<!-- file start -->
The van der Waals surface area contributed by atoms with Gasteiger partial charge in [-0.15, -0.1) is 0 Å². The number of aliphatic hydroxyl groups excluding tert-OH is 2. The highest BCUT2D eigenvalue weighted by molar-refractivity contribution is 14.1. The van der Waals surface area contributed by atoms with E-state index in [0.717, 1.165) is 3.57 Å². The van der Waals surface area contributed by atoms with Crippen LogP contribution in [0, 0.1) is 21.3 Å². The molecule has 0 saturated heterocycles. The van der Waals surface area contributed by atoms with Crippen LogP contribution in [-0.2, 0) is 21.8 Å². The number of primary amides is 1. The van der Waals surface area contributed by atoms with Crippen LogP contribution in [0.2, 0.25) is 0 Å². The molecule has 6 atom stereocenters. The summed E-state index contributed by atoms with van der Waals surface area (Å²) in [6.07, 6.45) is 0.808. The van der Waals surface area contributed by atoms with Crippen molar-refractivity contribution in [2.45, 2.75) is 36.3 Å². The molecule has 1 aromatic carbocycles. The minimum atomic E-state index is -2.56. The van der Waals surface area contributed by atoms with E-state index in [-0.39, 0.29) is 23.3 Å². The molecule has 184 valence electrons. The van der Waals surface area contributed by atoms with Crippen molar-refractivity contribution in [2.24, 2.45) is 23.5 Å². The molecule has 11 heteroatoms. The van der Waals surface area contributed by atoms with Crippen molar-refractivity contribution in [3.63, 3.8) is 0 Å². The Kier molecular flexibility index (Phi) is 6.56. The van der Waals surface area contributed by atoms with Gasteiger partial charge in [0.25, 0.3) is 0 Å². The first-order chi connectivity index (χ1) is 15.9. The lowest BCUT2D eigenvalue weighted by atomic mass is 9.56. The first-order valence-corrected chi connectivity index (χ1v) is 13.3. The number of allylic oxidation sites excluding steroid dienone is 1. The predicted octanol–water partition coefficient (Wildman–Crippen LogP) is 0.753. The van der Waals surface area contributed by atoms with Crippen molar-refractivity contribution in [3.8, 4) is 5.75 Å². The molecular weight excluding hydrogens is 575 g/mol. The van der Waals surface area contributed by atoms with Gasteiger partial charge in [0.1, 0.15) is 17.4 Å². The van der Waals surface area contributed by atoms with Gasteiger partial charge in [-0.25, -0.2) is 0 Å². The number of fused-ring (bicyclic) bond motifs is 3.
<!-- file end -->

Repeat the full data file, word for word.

The van der Waals surface area contributed by atoms with Gasteiger partial charge in [-0.15, -0.1) is 0 Å². The number of aliphatic hydroxyl groups excluding tert-OH is 2. The highest BCUT2D eigenvalue weighted by molar-refractivity contribution is 14.1. The van der Waals surface area contributed by atoms with E-state index in [0.717, 1.165) is 3.57 Å². The van der Waals surface area contributed by atoms with Crippen LogP contribution in [0, 0.1) is 21.3 Å². The molecule has 0 saturated heterocycles. The van der Waals surface area contributed by atoms with Crippen LogP contribution in [-0.2, 0) is 21.8 Å². The number of primary amides is 1. The van der Waals surface area contributed by atoms with Crippen LogP contribution in [0.2, 0.25) is 0 Å². The molecule has 6 atom stereocenters. The summed E-state index contributed by atoms with van der Waals surface area (Å²) in [6.07, 6.45) is 0.808. The van der Waals surface area contributed by atoms with Crippen molar-refractivity contribution in [2.45, 2.75) is 36.3 Å². The molecule has 1 aromatic carbocycles. The minimum atomic E-state index is -2.56. The van der Waals surface area contributed by atoms with E-state index in [-0.39, 0.29) is 23.3 Å². The molecule has 184 valence electrons. The van der Waals surface area contributed by atoms with Crippen molar-refractivity contribution in [2.24, 2.45) is 23.5 Å². The molecule has 11 heteroatoms. The van der Waals surface area contributed by atoms with Crippen molar-refractivity contribution in [3.63, 3.8) is 0 Å². The Kier molecular flexibility index (Phi) is 6.56. The van der Waals surface area contributed by atoms with Gasteiger partial charge in [0.25, 0.3) is 0 Å². The first-order chi connectivity index (χ1) is 15.9. The lowest BCUT2D eigenvalue weighted by atomic mass is 9.56. The first-order valence-corrected chi connectivity index (χ1v) is 13.3. The number of allylic oxidation sites excluding steroid dienone is 1. The predicted octanol–water partition coefficient (Wildman–Crippen LogP) is 0.753. The van der Waals surface area contributed by atoms with Crippen molar-refractivity contribution in [3.8, 4) is 5.75 Å². The molecular weight excluding hydrogens is 575 g/mol. The van der Waals surface area contributed by atoms with Gasteiger partial charge in [0.1, 0.15) is 17.4 Å². The van der Waals surface area contributed by atoms with Gasteiger partial charge in [-0.25, -0.2) is 0 Å². The number of fused-ring (bicyclic) bond motifs is 3.